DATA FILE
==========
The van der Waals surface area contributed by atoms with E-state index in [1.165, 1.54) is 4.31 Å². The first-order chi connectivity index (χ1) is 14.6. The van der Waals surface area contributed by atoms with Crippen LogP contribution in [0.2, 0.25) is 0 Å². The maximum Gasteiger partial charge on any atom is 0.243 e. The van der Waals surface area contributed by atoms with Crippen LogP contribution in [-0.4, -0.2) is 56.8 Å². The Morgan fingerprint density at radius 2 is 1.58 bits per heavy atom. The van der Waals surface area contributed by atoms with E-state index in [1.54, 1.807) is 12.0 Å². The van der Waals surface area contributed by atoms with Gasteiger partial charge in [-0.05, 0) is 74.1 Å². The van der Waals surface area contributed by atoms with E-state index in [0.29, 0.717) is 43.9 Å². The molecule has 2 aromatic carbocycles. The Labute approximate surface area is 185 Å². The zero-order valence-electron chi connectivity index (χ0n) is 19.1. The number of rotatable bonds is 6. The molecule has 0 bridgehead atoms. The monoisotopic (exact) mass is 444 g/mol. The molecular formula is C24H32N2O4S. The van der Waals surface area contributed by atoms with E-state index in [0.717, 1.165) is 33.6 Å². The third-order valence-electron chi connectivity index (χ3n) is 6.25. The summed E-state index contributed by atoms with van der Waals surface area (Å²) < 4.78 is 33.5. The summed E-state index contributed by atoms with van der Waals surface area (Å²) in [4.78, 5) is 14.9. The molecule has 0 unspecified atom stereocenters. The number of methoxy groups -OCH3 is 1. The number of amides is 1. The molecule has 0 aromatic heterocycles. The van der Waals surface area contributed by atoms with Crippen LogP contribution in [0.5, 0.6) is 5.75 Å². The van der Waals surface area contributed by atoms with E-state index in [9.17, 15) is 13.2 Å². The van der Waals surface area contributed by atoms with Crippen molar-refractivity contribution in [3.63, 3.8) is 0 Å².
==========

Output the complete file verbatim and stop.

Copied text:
The van der Waals surface area contributed by atoms with E-state index in [1.165, 1.54) is 4.31 Å². The first-order chi connectivity index (χ1) is 14.6. The van der Waals surface area contributed by atoms with Crippen LogP contribution in [0.2, 0.25) is 0 Å². The maximum Gasteiger partial charge on any atom is 0.243 e. The van der Waals surface area contributed by atoms with Crippen LogP contribution in [-0.4, -0.2) is 56.8 Å². The Morgan fingerprint density at radius 2 is 1.58 bits per heavy atom. The van der Waals surface area contributed by atoms with E-state index in [1.54, 1.807) is 12.0 Å². The van der Waals surface area contributed by atoms with Gasteiger partial charge in [-0.05, 0) is 74.1 Å². The van der Waals surface area contributed by atoms with E-state index in [0.29, 0.717) is 43.9 Å². The molecule has 2 aromatic carbocycles. The Labute approximate surface area is 185 Å². The zero-order valence-electron chi connectivity index (χ0n) is 19.1. The number of rotatable bonds is 6. The molecule has 0 bridgehead atoms. The monoisotopic (exact) mass is 444 g/mol. The molecular formula is C24H32N2O4S. The van der Waals surface area contributed by atoms with E-state index in [0.717, 1.165) is 33.6 Å². The third-order valence-electron chi connectivity index (χ3n) is 6.25. The summed E-state index contributed by atoms with van der Waals surface area (Å²) < 4.78 is 33.5. The summed E-state index contributed by atoms with van der Waals surface area (Å²) in [4.78, 5) is 14.9. The molecule has 0 unspecified atom stereocenters. The number of methoxy groups -OCH3 is 1. The number of amides is 1. The molecule has 0 aromatic heterocycles. The van der Waals surface area contributed by atoms with Crippen LogP contribution in [0.5, 0.6) is 5.75 Å². The van der Waals surface area contributed by atoms with E-state index in [9.17, 15) is 13.2 Å². The van der Waals surface area contributed by atoms with Crippen molar-refractivity contribution in [3.63, 3.8) is 0 Å².